When you are considering trading internationally you need to make sure that you are protected against your invention being copied or your name, logo or brand being used inappropriately.
Protecting your intellectual property through the use of patents, trade marks and registered design rights defends you against other companies or individuals who may try to copy your goods or pass themselves off as your company.
Do your homework
It is important when looking to move into foreign markets to ensure that you will not be inadvertently infringing the existing rights of other companies within those markets. It is essential to do your research with robust intellectual property searches before embarking on costly and time consuming sales and marketing programmes.
Do I have rights in other countries?
Intellectual property rights are generally territorial. A granted patent or trade mark / design registration in the UK does not give you automatic rights for protection in another country. You must have applied for and been granted a patent, trade mark or design registration in a particular country in order to have those rights in that country.
Protection within the EU:
Having a UK patent, trade mark or registered design does not give you automatic protection within other EU countries.
You can file individual applications in each country you would like to seek protection. Alternatively, you can apply for a European patent or European Community trade mark or design registration. A European patent application is a single application which if successful will result in a single European patent. To have effect, the granted European patent must then be validated in each European country where protection is required. This incurs separate fees for each country.
A European Community trade mark or design registration covers all 29 countries of the EU.
Protecting your inventions outside the EU:
Separate patent applications can be filed in each country where you would like to seek protection. Alternatively you can file an International patent application.
There is no such thing as an International patent - only an International application. At a particular point in the process an International application must be converted into separate national applications in the countries of interest and the cost at this stage is comparable to filing separate national patent applications. Each separate national application then proceeds in the same way as a standard national application.
An International application is ultimately more expensive than filing separate national applications but it gives you more time to decide on the particular countries where you wish to seek protection and also delays expenditure.
Protecting your trade marks outside the EU:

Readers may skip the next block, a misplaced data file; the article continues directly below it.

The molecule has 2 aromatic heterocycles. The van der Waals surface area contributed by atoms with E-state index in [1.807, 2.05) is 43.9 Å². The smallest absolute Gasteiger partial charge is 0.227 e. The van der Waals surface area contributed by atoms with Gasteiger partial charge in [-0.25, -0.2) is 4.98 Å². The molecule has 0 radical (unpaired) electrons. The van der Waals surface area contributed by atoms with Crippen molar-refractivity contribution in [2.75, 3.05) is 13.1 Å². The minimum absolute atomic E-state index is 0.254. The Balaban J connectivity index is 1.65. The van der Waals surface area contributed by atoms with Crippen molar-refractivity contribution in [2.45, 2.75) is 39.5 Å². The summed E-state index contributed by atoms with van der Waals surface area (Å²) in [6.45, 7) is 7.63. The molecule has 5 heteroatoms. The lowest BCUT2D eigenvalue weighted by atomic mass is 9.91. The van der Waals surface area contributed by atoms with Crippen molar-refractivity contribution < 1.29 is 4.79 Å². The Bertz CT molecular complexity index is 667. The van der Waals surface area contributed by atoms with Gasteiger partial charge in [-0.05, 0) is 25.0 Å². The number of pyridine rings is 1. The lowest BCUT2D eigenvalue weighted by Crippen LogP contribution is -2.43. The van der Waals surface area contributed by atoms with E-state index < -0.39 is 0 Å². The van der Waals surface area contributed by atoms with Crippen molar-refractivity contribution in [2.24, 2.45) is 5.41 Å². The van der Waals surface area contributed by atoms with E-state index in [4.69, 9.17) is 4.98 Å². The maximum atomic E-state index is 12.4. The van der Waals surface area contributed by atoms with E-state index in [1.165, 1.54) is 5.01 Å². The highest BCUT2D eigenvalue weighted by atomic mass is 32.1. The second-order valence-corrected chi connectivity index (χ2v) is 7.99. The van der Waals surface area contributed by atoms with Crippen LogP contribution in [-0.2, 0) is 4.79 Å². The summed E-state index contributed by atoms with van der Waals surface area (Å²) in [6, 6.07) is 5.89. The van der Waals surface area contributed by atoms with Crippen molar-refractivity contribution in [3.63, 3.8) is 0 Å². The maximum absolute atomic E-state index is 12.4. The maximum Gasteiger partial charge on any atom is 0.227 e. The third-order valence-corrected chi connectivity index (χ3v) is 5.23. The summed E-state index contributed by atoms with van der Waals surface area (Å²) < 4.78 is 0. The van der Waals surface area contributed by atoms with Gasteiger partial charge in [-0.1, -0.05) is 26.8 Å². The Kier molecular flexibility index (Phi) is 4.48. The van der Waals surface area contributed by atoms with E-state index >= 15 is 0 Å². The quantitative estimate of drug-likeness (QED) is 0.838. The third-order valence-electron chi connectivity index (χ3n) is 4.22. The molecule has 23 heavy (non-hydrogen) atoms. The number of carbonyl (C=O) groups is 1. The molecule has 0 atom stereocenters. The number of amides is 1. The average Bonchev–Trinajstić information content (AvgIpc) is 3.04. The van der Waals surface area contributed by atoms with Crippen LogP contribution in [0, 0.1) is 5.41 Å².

There is no such thing as a single worldwide trade mark registration. There is an International trade mark application procedure known as the Madrid Protocol which allows a single application to cover a large number of different countries.
Under the Madrid Protocol there must be a 'home' trade mark registration or application, for example in the UK or the EU. As such, you must first file a UK or EU application before you can use the Madrid Protocol system to cover other states.
Protecting your designs outside the EU:
Most countries require separate individual design applications to be filed in that country in order to obtain protection. There is no such thing as a single worldwide or 'global' design registration. There is an International design application procedure known as the Hague Agreement but at present this covers only a limited number of countries.
Do I have to apply straight away in every country?
From the filing date of a first patent application, there begins a 12-month priority period within which further patent applications may be filed in other countries. These further patent applications may then take the priority of the initial filing date which means that they will be considered as having been filed on the same date as the first application.
Following the filing of a first trade mark or design application there is a 6-month priority period within which design/trade mark applications (for the same design/trade mark) may be filed in other countries. Those applications can then claim the initial "priority" date of the first application.
The priority period enables you to spread the costs and also allows you to assess the commercial viability of your product before deciding where you wish to seek protection.
Take some advice
Obtaining the most appropriate IP rights for you can be complicated. While much information and application forms are available through the UK Intellectual Property Office and the European registry (OHIM), a qualified patent or trade mark attorney will be able help you to develop an effective strategy for your IP protection and guide you through the process.
Sanderson & Co offer a free half hour consultation at our office in Colchester or London if you would like to discuss your options for international IP protection.
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